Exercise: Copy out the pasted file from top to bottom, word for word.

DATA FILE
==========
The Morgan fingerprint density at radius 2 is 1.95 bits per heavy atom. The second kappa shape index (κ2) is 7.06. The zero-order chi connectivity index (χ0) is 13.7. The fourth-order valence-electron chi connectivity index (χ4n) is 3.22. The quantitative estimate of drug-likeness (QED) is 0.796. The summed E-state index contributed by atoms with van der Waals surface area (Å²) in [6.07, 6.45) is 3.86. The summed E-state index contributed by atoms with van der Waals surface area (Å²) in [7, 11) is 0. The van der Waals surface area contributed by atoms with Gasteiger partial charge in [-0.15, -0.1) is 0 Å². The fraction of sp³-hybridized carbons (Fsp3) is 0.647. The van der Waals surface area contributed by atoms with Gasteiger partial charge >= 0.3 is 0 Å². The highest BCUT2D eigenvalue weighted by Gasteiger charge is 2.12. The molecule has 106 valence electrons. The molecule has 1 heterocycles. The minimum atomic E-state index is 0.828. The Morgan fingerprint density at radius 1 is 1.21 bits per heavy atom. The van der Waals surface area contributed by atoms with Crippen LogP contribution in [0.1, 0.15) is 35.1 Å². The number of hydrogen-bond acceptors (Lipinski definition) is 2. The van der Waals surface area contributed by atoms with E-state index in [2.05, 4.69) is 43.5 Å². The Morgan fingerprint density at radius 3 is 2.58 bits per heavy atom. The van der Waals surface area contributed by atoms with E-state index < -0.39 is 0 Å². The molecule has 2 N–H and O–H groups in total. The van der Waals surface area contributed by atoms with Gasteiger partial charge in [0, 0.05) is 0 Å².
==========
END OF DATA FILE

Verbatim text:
The Morgan fingerprint density at radius 2 is 1.95 bits per heavy atom. The second kappa shape index (κ2) is 7.06. The zero-order chi connectivity index (χ0) is 13.7. The fourth-order valence-electron chi connectivity index (χ4n) is 3.22. The quantitative estimate of drug-likeness (QED) is 0.796. The summed E-state index contributed by atoms with van der Waals surface area (Å²) in [6.07, 6.45) is 3.86. The summed E-state index contributed by atoms with van der Waals surface area (Å²) in [7, 11) is 0. The van der Waals surface area contributed by atoms with Gasteiger partial charge in [-0.15, -0.1) is 0 Å². The fraction of sp³-hybridized carbons (Fsp3) is 0.647. The van der Waals surface area contributed by atoms with Gasteiger partial charge >= 0.3 is 0 Å². The highest BCUT2D eigenvalue weighted by Gasteiger charge is 2.12. The molecule has 106 valence electrons. The molecule has 1 heterocycles. The minimum atomic E-state index is 0.828. The Morgan fingerprint density at radius 1 is 1.21 bits per heavy atom. The van der Waals surface area contributed by atoms with Crippen LogP contribution in [0.1, 0.15) is 35.1 Å². The number of hydrogen-bond acceptors (Lipinski definition) is 2. The van der Waals surface area contributed by atoms with E-state index in [2.05, 4.69) is 43.5 Å². The Morgan fingerprint density at radius 3 is 2.58 bits per heavy atom. The van der Waals surface area contributed by atoms with E-state index < -0.39 is 0 Å². The molecule has 2 N–H and O–H groups in total. The van der Waals surface area contributed by atoms with Gasteiger partial charge in [0, 0.05) is 0 Å².